2 John 1:3
Grace be with you, mercy, and peace, from God the Father, and from the Lord Jesus Christ, the Son of the Father, in truth and love.
"Grace, mercy, and peace" stand related to each other in a very interesting manner. The apostle starts, as it were, from the fountain-head, and slowly traces the course of the blessing down to its lodgment in the heart of man. Grace, referring solely to the Divine attitude and thought; mercy, the manifestation of grace in act, referring to the workings of that great Godhead in its relation to humanity; and peace, which is the issue in the soul of the fluttering down upon it of the mercy which is the activity of the grace. "Grace from God the Father and from the Lord Jesus Christ, the Son of the Father." These two, blended and yet separate, to either of whom a Christian man has a distinct relation, these two are the sources, equally, of the whole of the grace. The Scriptural idea of grace is love that stoops and that pardons and that communicates. The first thing, then, that strikes me in it, is how it exults in that great thought that there is no reason whatsoever for God's love except God's will. The very foundation and notion of the word "grace" is a free, undeserved, unsolicited, self-prompted, and altogether gratuitous bestowment, a love that is its own reason. God's love is like an artesian well; whensoever you strike up comes, self-impelled, gushing into light because there is such a central store of it beneath everything, the bright and flashing waters. Grace is love that is not drawn out, but that bursts out, self-originated, undeserved. And then let me remind you that there lies in this great word the preaching that God's love, though it be not turned away by, is made tender by our sin. Grace is love extended to a person that might reasonably expect, because he deserves, something very different. Then, if we turn for a moment from that deep fountain to the stream, we get other blessed thoughts. The love, the grace, breaks into mercy. As grace is love which forgives, so mercy is love which pities and helps. God's grace softens itself into mercy, and all His dealings with us men must be on the footing that we are not only sinful, but that we are weak and wretched, and so fit subjects for a compassion which is the strangest paradox of a perfect and Divine heart. The mercy of God is the outcome of His grace. And as is the fountain and the stream, so is the great lake into which it spreads itself when it is received into a human heart. Peace comes, the all-sufficient summing up of everything that God can give, and that men can need, from His loving-kindness and from their needs. The world is too wide to be narrowed to any single aspect of the various discords and disharmonies which trouble men. Peace with God; peace in this anarchic kingdom within me, where conscience and will, hopes and fears, duty and passion, sorrows and joys, cares and confidence, are ever fighting one another; where we are torn asunder by conflicting aims and rival claims, and wherever any part of our nature asserting itself against another leads to intestine warfare and troubles the poor soul. All that is harmonised and quieted down, and made concordant and co-operative to one great end, when the grace and the mercy have flowed silently into our spirits and harmonised aims and desires. There is peace that comes from submission; tranquillity of spirit, which is the crown and reward of obedience; repose, which is the very smile upon the face of faith, and all these things are given unto us along with the grace and mercy of our God. And as the man that possesses this is at peace with God and at peace with himself, so he may bear in his heart that singular blessing of a perfect tranquillity and quiet amidst the distractions of duty, of sorrows, of losses, and of cares. And now one word as to what this great text tells us are the conditions for a Christian man, of preserving, vivid and full, these great gifts, "Grace, mercy, and peace be unto you," or, as the Revised Version more accurately reads, "shall be with us in truth and love." Truth and love are, as it were, the space within which the river flows, if I may so say, the banks of the stream. Or, to get away from the metaphor, these are set forth as being the conditions abiding in which, for our parts, we shall receive this benediction — "In truth and in love." To "abide in the truth" is to keep our selves conscientiously and habitually under the influence of the gospel of Jesus Christ, and of the Christ who is Himself the Truth. They who, keeping in Him, realising His presence, believing His word, founding their thinking about the unseen, about their relations to God, about sin and forgiveness, about righteousness and duty, and about a thousand other things, upon Christ and the revelation that He makes, these are those who shall receive "Grace, mercy, and peace."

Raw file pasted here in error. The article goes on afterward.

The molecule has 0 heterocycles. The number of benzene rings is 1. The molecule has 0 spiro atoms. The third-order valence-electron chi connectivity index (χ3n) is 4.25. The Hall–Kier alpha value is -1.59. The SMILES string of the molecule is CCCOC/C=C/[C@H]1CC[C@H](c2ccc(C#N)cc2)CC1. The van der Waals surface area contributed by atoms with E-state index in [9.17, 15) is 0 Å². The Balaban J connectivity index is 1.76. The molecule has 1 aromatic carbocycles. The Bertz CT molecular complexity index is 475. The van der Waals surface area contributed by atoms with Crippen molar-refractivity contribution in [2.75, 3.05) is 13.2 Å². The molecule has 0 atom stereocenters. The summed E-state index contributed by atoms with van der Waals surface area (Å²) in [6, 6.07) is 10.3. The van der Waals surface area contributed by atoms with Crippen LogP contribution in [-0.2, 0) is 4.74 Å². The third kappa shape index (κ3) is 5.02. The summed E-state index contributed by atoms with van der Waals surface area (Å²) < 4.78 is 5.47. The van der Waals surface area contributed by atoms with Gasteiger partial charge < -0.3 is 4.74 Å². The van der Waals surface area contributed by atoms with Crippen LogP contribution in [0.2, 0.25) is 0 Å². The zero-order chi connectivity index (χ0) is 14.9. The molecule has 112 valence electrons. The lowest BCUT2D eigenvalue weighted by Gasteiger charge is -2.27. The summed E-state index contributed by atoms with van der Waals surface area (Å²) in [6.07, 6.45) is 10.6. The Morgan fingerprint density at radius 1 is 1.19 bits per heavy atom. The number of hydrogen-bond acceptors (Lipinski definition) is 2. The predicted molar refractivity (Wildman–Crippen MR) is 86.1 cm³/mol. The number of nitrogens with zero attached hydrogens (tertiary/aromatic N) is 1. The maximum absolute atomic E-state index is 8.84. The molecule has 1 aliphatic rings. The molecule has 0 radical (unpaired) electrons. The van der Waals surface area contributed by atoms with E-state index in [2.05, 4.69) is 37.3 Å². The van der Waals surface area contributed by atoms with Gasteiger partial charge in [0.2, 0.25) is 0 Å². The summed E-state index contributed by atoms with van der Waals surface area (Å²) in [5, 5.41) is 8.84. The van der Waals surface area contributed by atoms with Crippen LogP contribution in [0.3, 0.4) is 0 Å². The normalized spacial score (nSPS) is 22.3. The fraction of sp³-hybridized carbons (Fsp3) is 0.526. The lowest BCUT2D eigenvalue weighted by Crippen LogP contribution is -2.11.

(A. Maclaren, D. D.)
Parallel VersesKJV: Grace be with you, mercy, and peace, from God the Father, and from the Lord Jesus Christ, the Son of the Father, in truth and love.